SPF can have unintended consequences

Oh dear. The Law of Unintended Consequences is hard at work again…

When people post blog comments here, they also get emailed to the author of the original blog post. The email has the commenter’s address as the sender, even though it was actually sent by the blog software. However, this causes a problem if the author’s email is filtered using SPF!

To recap SPF: it allows a domain owner to say who can send on behalf
of the domain. The domain owner publishes a list of IP addresses or
address ranges in the DNS. A receiving email server can compare the sending IP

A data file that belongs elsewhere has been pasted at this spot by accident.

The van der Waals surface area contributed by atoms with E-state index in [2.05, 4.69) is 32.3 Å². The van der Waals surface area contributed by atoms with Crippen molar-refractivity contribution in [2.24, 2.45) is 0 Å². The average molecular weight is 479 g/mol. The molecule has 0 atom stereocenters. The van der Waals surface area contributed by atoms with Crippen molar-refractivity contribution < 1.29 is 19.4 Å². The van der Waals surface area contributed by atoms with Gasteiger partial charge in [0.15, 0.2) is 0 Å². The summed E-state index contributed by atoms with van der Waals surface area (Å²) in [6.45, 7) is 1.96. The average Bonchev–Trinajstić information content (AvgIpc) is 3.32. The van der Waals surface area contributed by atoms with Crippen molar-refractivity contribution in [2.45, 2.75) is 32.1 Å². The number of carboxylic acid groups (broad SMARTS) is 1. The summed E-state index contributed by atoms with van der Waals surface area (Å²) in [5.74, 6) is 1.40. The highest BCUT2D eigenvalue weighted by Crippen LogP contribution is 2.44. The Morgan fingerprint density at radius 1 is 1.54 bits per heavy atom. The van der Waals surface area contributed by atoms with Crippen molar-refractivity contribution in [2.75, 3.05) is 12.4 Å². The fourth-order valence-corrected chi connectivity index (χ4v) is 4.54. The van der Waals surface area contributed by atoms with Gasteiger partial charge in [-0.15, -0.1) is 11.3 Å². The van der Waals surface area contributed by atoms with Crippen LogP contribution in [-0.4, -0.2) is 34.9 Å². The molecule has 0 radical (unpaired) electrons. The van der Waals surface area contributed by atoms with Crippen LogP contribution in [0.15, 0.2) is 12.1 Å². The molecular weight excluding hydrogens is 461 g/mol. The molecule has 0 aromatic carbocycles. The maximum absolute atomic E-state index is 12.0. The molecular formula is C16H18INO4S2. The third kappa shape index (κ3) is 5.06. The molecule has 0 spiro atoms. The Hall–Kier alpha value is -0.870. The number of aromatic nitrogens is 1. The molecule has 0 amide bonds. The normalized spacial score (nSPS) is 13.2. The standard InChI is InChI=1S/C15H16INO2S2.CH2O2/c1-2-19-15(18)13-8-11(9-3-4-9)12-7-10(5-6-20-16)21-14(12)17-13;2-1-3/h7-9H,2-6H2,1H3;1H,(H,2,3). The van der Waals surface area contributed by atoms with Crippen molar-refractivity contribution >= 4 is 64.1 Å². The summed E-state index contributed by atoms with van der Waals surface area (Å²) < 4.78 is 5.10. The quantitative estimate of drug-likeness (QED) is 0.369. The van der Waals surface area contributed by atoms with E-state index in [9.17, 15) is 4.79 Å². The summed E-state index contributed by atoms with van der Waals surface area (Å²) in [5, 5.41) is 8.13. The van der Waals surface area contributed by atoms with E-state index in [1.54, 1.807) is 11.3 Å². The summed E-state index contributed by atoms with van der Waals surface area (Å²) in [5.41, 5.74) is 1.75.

address against the SPF list for the sending domain. It’s a way of spotting sender forgeries, which are hallmarks of spam and phishing.

So what went wrong in this case? Naturally, the blog server doesn’t appear on the SPF list for the domain where the comment author lives. In other words, the blog software isn’t permitted to send on behalf of the comment author’s domain, so it looks to an SPF filter that the message is forged.

In a sense, it is forged, I suppose. But this sort of "legitimate forgery" is commonplace in applications. The ease of doing this with SMTP is one of the key reasons why spam is such a problem.

Applications now need to be much more cautious about doing this sort of stuff. What was acceptable a year or two ago just isn’t any more.

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